SC ban on crackers on Diwali in Delhi-NCR not very effectivetext_fields
New Delhi: Despite the Supreme Courts directives, people in Delhi-NCR on Wednesday continued to burst crackers on Diwali well past the 10 p.m. deadline though the air quality index (AQI) showed a slight improvement over last year.
The Supreme Court had limited the time for bursting crackers between 8-10 p.m. on Diwali, but people started bursting crackers soon after sunset around 6 p.m. and continued well after 10 p.m.
Also, the apex court had banned the sale of traditional crackers and allowed only "green crackers" in Delhi-NCR, but there was no clarity as to how many people could procure these, or the ones not containing the polluting barium salts.
Delhi Police spokesman Madhur Verma said data was not immediately available at how many places the police took action against those flouting the Supreme Court directive on Diwali day.
Ravi Sharma, a journalist residing in East Delhi said that he could not find crackers in Delhi for his child but his neighbours did.
"I could not buy even a phuljhadi (sparkler) or anar (fountain) for my child but some of my neighbours have arranged the crackers through some jugaad (improvisation) and they are bursting them now," Sharma told IANS.
Similar stories came in from other parts of the city such as Mayur Vihar, Dwarka and New Friends Colony.
In Ghaziabad, an IANS correspondent who went around the town was witness to violations in the posh Raj Nagar and Kavi Nagar localities, where almost all district and police officers reside.
Though some firecrackers went off from 5 p.m., the frequency rapidly went up as the sun set.
Speaking on the condition of anonymity, a senior police officer admitted that it was very difficult to implement the Supreme Court order.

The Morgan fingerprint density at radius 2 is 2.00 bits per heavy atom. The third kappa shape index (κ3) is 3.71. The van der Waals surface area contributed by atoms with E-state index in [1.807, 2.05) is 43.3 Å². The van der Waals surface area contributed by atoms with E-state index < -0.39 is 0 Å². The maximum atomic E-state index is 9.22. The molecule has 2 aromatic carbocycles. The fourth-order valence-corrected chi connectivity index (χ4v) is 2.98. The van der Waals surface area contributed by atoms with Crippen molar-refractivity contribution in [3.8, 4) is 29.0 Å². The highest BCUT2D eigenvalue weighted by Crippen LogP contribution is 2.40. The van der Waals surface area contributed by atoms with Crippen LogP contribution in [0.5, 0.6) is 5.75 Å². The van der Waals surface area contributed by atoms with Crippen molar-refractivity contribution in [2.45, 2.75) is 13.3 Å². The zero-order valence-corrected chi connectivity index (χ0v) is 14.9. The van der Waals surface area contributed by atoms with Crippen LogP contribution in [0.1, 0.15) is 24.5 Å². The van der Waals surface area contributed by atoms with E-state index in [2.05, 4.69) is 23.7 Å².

The air quality in the national capital and surrounding areas on Wednesday was recorded as "very poor", a slight improvement from last year's Diwali night.
The Supreme Court's strict directive and a moderately high wind speed appeared to be the reason the Air Quality Index (AQI) did not reach the "severe" level.
The AQI at 9 p.m. was 291, according to Central Pollution Control Board (CPCB). Last Diwali, the AQI was recorded at 326.
The PM2.5 and PM10, or particles with diameter less than 2.5 and 10 micrometers, in Delhi NCR was 164 and 292 microgrammes per cubic meter.
The permissible limit for PM2.5 and PM10 is 60 and 80 units by national standards and 25 and 50 units by international standards.
The System of Air Quality and Weather Forecasting And Research (SAFAR), weather forecasting body under Ministry of Earth Science, said the moisture in the air on Wednesday was normal, thus reducing the air holding capacity.
It warned that the air quality in the region could be bad on Thursday. On Wednesday night it said the key weather parameter was the good wind speed and if it reduces, the levels of PM 2.5 could increase.
The Delhi fire department received 209 calls till 10 p.m though no fatality was reported. The only major incident was that of a fire at a factory in Bawana where 18 fire tenders were pressed into service.